On this day, 16th March in 1484, Anne Neville, Richard III’s queen, died at Westminster Palace, most likely from Tuberculosis. The couple had been friends since childhood, and Richard is said to have wept bitterly at her funeral. But the timing of Anne’s death, according to medieval beliefs, was eerily prophetic.
Anne Neville, the Kingmaker’s daughter and the last medieval Queen of England
Anne was the younger daughter of the most powerful baron in the land, the ‘Kingmaker’ Earl of Warwick, Richard Neville. She spent most of her childhood with her elder sister Isabel at Middleham Castle in North Yorkshire, and it was there that she met and befriended Richard while he was training for knighthood. When Lord Warwick switched allegiance from the Yorkist King Edward IV, Richard’s elder brother, to the Lancastrian cause, he arranged Anne’s marriage to the only son of the toppled mentally ill king Henry VI and Queen Margaret of Anjou to seal the alliance. Anne had no choice but to go through with it, but her marriage to Edward of Lancaster was only brief, as was Warwick’s restoration of Henry to the throne, and both Anne’s husband and father were killed in battles with the Yorkists in 1471.
Middleham Castle, where Anne grew up and got to know her future husband, Richard Duke of Gloucester, later Richard III
With Anne once again a free agent, Richard wanted to marry her, but his brother George, Duke of Clarence, Isabel’s husband, opposed the match. He and Isabel had given Anne shelter after Edward of Lancaster was killed, and George tried to keep her hidden so he could have both heiresses’ estates and fortunes for himself. There’s even a story that he hid Anne away in a London mansion disguised as a kitchen maid. However, she managed to slip George’s shackles, and after some debate before the king and then parliament, permission was finally granted for the pair to marry, and Warwick’s estates were to be divided between the two brothers.
Anne and Richard married, probably early in 1473, and they were crowned together at a magnificent ceremony in 1483 after parliament declared Edward IV’s heirs illegitimate. They only had one child, a son called Edward, but the young prince died suddenly in 1484 after a short illness, leaving his parents devastated. Later that year Anne’s health began to deteriorate, and in less than 12 months she followed her son to the grave.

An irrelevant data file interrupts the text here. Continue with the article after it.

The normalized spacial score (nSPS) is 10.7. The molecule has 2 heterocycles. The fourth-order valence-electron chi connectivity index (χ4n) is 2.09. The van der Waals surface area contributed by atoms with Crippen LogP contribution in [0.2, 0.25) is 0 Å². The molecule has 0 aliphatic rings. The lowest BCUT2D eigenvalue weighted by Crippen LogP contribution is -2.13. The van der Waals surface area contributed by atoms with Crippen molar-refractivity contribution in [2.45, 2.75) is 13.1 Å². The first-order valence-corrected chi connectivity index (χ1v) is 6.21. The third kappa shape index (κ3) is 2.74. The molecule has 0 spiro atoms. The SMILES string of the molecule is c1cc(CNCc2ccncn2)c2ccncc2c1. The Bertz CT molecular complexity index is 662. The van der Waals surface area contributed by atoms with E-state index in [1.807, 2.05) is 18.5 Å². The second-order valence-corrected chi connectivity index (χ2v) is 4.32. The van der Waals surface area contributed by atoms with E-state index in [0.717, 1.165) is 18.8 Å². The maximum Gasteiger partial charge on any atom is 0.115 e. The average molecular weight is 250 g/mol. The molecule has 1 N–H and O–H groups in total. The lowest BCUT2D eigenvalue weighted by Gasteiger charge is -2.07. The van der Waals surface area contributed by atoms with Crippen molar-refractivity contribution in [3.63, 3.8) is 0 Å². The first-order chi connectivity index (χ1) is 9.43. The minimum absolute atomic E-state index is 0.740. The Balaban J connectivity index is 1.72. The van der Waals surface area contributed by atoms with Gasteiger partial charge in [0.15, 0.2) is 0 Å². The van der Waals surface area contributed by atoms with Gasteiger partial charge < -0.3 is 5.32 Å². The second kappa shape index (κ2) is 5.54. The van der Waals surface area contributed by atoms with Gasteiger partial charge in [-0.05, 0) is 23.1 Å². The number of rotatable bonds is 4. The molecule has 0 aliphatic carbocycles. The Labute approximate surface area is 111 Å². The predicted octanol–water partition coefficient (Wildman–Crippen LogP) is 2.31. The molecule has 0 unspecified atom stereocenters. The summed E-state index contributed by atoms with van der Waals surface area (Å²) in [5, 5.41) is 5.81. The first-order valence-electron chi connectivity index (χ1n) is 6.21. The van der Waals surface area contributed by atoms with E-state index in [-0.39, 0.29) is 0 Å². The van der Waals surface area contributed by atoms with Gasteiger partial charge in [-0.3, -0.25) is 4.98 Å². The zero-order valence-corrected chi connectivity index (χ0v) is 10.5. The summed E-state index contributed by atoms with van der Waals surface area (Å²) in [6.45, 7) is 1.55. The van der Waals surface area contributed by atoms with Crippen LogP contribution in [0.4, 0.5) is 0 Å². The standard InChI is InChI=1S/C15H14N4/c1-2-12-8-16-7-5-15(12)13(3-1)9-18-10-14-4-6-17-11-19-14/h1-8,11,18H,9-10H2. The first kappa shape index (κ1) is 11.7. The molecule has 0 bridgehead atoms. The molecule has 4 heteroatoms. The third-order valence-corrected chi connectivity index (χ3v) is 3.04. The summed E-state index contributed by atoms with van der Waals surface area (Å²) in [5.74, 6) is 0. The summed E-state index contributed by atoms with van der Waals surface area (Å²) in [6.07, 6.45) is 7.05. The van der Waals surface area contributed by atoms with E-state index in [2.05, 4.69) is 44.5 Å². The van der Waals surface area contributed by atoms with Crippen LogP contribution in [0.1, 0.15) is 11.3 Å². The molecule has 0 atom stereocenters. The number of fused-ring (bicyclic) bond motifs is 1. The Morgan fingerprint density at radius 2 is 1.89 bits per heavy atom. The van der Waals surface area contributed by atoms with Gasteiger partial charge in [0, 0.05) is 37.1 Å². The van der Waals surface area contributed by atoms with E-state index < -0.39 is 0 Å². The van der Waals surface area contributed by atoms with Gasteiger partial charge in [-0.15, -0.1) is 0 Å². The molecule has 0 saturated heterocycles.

The haunting remains of the entrance to the Princes Tower at Middleham Castle, where it’s believed that Anne and Richard’s son, Edward, was born
As Anne lay dying on 16th March 1485, there was a full solar eclipse. The sky darkened, the birds roosted and all went quiet. In these superstitious medieval times, celestial events were seen as divine omens and portents, causing fear and uncertainty. The Saxons linked them to attacks by the Vikings, and the Anglo Saxon chronicle notes that in the year 879: “A band of invaders gathered and established a base at Fulham; and in the same year the sun was eclipsed for one hour of the day.” Many believed that an eclipse signalled the fall of a king. One 12th Century chronicler, John of Worcester wrote: “in 1133 a darkness appeared in the sky throughout England. Some said that this was an eclipse of the sun… King Henry left England for Normandy, never to return alive.” Perhaps there was something in it back then after all, because just five months after Anne’s death, Richard was killed at the Battle of Bosworth and the Plantagenet dynasty that had ruled England for over 300 years died with him. The great era of the Middle Ages had breathed its last, and a new chapter of history was born.
So this evening I shall raise a glass to Anne Neville, and all my medieval heroes whose lives, loves and deaths played out far back in the shrouded mists of this most enticing and compelling of times.